Major Expansion of National Harbor

By Steve Chaconas


Major Expansion at National Harbor

Already serving thousands of tourists and convention travelers, National Harbor is adding housing for tens of thousands more residents. These residents will hopefully use the accommodations for reproduction.


National Harbor and the Maryland Department of Natural Resources have teamed up to increase and restore habitat for largemouth bass in National Harbor. Since 1985, when Subaquatic Vegetation (SAV) peaked, MD Tidal Bass Manager Joe Love says, “The submerged grasses in this largemouth bass nursery have virtually disappeared over the past decade and the spawning success of these fish has consequently declined.” This 10-year cycle of grass loss has put reproductive activities of largemouth bass in National Harbor on hold. Catch rates were less than half of what they were before when grass was established. Today, while the Potomac River bass population is in pretty good shape, the loss of these spawning grounds is of concern. When fish move into shallow flats, SAVs offer cover for spawning beds and for hatched fry to grow to juvenile size. Without grass, nests and fry are exposed to predators. The Potomac River axiom, “No grass, no bass” rings true for future largemouth generations.


Sheltered from North winds, National Harbor (formerly known as Smoot Bay) has been an important area for largemouth bass reproduction. The sand and gravel bottom combined with generally clear water made this former quarried land ideal for spawning. Nearly all of the SAVs in the National Harbor and that section of the Potomac are gone. Options to address the loss of SAVs included a creel limit, no possession, fishing closures or stocking. Enhancing or protecting existing grass habitat wasn’t practical or achievable.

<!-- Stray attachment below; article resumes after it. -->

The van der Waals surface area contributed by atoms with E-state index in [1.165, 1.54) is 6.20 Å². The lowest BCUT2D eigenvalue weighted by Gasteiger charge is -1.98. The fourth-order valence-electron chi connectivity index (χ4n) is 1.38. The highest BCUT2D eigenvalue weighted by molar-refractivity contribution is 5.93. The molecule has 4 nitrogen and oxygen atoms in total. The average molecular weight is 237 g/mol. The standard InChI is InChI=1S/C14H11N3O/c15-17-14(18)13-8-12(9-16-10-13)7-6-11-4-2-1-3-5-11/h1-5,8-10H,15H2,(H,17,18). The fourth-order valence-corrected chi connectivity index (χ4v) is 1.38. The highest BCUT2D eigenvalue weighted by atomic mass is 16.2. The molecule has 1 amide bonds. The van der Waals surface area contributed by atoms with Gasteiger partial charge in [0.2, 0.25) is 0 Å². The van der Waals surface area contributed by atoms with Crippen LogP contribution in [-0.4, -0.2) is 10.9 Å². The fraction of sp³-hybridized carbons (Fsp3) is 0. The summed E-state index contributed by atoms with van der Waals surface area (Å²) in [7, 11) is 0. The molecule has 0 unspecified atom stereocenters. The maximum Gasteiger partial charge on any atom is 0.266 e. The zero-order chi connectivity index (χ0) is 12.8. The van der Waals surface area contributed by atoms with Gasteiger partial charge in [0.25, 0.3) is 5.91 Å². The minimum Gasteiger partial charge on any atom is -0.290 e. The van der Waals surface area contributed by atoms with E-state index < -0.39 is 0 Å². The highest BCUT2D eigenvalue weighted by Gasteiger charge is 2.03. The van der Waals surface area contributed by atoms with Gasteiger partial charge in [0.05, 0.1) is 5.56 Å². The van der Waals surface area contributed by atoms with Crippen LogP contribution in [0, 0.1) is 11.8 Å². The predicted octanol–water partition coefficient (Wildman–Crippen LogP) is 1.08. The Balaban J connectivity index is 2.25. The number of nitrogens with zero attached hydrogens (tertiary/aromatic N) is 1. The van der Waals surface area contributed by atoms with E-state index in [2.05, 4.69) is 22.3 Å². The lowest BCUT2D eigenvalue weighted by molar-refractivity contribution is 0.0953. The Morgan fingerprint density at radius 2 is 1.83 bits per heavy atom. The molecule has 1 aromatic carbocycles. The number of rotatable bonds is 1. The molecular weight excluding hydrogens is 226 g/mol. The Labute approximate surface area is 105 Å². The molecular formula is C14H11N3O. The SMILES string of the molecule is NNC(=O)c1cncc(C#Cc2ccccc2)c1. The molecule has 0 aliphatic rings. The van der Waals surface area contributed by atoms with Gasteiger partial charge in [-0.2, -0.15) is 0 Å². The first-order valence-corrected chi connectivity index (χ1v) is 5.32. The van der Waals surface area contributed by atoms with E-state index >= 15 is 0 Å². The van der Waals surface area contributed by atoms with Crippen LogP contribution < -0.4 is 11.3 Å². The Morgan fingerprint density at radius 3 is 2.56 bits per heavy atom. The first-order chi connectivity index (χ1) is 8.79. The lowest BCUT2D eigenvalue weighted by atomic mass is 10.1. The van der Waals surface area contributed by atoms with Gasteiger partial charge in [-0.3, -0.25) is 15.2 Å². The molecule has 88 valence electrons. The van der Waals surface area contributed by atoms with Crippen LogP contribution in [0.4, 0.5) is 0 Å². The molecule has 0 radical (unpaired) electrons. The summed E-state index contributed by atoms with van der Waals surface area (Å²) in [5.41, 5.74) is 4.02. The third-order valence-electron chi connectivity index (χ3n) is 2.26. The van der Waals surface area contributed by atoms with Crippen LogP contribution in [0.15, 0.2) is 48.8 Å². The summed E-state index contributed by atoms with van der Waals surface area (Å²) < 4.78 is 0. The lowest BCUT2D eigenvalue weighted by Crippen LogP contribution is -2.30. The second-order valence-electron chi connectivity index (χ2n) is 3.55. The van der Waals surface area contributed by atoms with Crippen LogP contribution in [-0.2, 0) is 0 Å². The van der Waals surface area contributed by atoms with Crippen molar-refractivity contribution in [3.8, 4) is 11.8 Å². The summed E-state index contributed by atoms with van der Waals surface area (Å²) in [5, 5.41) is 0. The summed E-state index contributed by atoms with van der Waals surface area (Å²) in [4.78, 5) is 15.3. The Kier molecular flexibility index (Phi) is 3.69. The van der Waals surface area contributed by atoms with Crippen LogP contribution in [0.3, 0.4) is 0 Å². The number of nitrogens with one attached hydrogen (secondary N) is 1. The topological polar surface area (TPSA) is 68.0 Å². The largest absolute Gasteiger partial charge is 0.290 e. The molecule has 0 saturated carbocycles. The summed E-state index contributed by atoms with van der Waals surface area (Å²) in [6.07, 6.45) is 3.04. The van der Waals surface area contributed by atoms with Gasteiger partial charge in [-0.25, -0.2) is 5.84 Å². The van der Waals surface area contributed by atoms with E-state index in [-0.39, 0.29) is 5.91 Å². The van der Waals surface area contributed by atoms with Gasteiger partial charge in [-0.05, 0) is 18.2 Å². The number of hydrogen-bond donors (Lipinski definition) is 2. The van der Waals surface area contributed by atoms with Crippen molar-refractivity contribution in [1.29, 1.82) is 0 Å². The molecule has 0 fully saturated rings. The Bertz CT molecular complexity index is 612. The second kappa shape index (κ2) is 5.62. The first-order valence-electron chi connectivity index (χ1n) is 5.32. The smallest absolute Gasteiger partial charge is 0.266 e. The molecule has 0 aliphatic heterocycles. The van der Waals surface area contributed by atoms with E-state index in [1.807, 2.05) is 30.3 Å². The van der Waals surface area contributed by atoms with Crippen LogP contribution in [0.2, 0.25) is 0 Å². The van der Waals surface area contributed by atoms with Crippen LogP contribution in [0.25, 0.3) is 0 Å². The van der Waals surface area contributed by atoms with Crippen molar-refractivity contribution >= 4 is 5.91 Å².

Enter bass matchmakers Civil Engineer Dick Berich and retired MD State Trooper Scott Sewell. Avid anglers, they saw the need for replacing the lost cover. Over lunch they began laying plans for adding other sources of habitat. They brought the idea, over 5 years ago, to the Maryland Department of Natural Resources Black Bass Roundtable meeting. Even after this group disbanded, Dick and Scott kept the concept alive. A two-stage project was hatched.


But housing doesn’t come cheap. The Maryland Artificial Reef Initiative, Maryland-National Capital Park and Planning Commission, Wetland Studies and Solutions Inc., Fish America Foundation, Pro-Formance Fishing, and the Maryland Bass Nation were supporting partners in this project. Funding from National Harbor ($10,000), MDDNR Fisheries ($5,000), and an additional $5,000 was obtained through a grant from Fish America and social media.